It’s better to break up your calories: some at suhoor and some at iftar, the meal when breaking the fast, she said.
Soumar Haddad, clinical dietitian at Cedars-Sinai Medical Center, recommends easing into eating after a fast. It’s a Muslim tradition to break fast with dates — the Prophet Muhammad is said to have broken his fast with three dates — and this also has health benefits. “Dates have like 15 grams of carbs, one serving of carbs,” Haddad said. “So it’s instantly absorbed in the body so they get the energy boost right away.”
She recommends following it up with some bone broth and an appetizer to slow down the hunger. “Give yourself a little bit of a break, and after your prayers, come back and have a regular-sized meal,” she said.
Part of pacing yourself is also allowing yourself to satisfy various cravings in moderation, said Kubba — especially because there are often many social gatherings during Ramadan with delicious, not-so-healthy food.
“If you want something that’s high-sodium, that’s totally fine,” she said. “As long as it’s not every single day.”
And make up for it by drinking more water, she said.
“You have to focus on what you’re eating and when, because you don’t want to lose momentum and crash,” said Malik. “That could be a daily crash; it could be a midmonth crash.”
What to eat
Generally, high-protein and high-fiber foods give you energy for longer, because they take longer to be digested and absorbed in the body. Too much sugar and other simple carbs, such as white bread, will cause your blood sugar to spike, and then you’ll crash and feel hungrier.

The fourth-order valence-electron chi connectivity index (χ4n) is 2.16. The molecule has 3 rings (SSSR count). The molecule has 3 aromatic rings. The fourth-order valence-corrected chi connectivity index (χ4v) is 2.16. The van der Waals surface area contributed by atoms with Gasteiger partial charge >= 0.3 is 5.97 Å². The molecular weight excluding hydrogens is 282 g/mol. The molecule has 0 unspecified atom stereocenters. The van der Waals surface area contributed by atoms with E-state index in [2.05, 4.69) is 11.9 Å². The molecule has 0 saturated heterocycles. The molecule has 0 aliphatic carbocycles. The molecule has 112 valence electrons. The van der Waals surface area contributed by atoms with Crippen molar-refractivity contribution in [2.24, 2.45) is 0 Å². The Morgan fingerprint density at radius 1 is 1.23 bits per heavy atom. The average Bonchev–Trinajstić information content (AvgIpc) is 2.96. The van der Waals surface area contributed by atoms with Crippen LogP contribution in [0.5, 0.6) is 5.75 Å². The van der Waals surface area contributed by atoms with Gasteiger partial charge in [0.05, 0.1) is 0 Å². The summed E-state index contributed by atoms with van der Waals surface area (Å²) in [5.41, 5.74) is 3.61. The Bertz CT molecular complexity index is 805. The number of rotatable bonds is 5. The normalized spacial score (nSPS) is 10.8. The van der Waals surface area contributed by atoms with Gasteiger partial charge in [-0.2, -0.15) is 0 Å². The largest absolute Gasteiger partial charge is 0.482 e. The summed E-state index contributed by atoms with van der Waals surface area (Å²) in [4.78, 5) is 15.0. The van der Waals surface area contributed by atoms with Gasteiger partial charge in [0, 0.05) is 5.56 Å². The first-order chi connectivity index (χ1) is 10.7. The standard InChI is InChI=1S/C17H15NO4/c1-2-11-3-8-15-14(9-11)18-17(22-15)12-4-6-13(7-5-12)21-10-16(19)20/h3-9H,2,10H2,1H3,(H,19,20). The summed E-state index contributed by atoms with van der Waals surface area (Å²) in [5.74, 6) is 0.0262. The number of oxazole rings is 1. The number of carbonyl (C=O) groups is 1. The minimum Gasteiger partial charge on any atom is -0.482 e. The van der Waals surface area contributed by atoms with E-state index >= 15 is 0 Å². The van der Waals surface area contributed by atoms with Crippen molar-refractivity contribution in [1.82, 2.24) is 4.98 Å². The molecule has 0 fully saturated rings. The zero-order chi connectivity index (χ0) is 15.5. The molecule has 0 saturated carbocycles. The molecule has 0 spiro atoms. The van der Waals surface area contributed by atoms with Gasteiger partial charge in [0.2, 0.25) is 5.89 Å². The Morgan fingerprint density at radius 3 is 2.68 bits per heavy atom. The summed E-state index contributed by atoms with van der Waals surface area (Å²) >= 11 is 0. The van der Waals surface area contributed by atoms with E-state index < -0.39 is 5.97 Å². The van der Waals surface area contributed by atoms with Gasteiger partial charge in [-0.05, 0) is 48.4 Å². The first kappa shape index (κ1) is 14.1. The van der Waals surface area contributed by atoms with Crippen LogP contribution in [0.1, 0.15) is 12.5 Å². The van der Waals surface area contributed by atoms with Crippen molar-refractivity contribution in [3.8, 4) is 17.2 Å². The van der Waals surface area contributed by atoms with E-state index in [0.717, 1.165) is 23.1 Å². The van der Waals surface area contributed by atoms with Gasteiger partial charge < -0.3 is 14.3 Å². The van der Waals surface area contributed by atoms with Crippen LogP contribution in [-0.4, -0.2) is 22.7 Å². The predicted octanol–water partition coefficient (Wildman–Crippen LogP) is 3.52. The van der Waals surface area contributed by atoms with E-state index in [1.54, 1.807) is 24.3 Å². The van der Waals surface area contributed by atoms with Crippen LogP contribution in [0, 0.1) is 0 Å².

“A morning meal high in protein is going to be really beneficial,” said Khan. “Examples of protein foods are eggs, yogurt — Greek yogurt, in particular — beans, lentils, fish, chicken and nuts.”
Whole-grain carbohydrates (whole grain breads, bagels, tortillas, oatmeal, quinoa) and healthy fats (avocado, nuts and seeds) will also help you feel satiated throughout the day. Fruits and vegetables are high in fiber, contain a variety of necessary vitamins and minerals and also provide hydration.
How to hydrate
A good strategy to prevent dehydration is to think about how much water your body needs in a regular day — and to make sure you get a similar amount of water between sunset and sunrise.
It doesn’t need to be a gallon, like Kubba, but for some, it amounts to drinking one or two glasses of water between each of the nightly prayers.
“If people have a hard time with water, they can add some lemon to it, or have some seltzer or teas,” Khan said.
Other tips to minimize thirst:
- Avoid high-sodium food and fried foods. Too much poultry can also make you thirsty, Haddad said.
- Drink liquids with electrolytes, such as coconut water, bone broth and sugar-free Gatorade.
- Don’t gulp the water. Drink it slowly and steadily through a straw.
- Eat foods with a lot of water content, including watermelon, cucumber, zucchini, yogurts, broths, nuts, seeds and dates.
- Try hydrated chia seeds, Naely said. You can soak them in water or almond milk overnight.
The best way to tell if you’re dehydrated is the color of your urine. It should be light yellow or clear, so if it’s too dark, increase your fluid intake.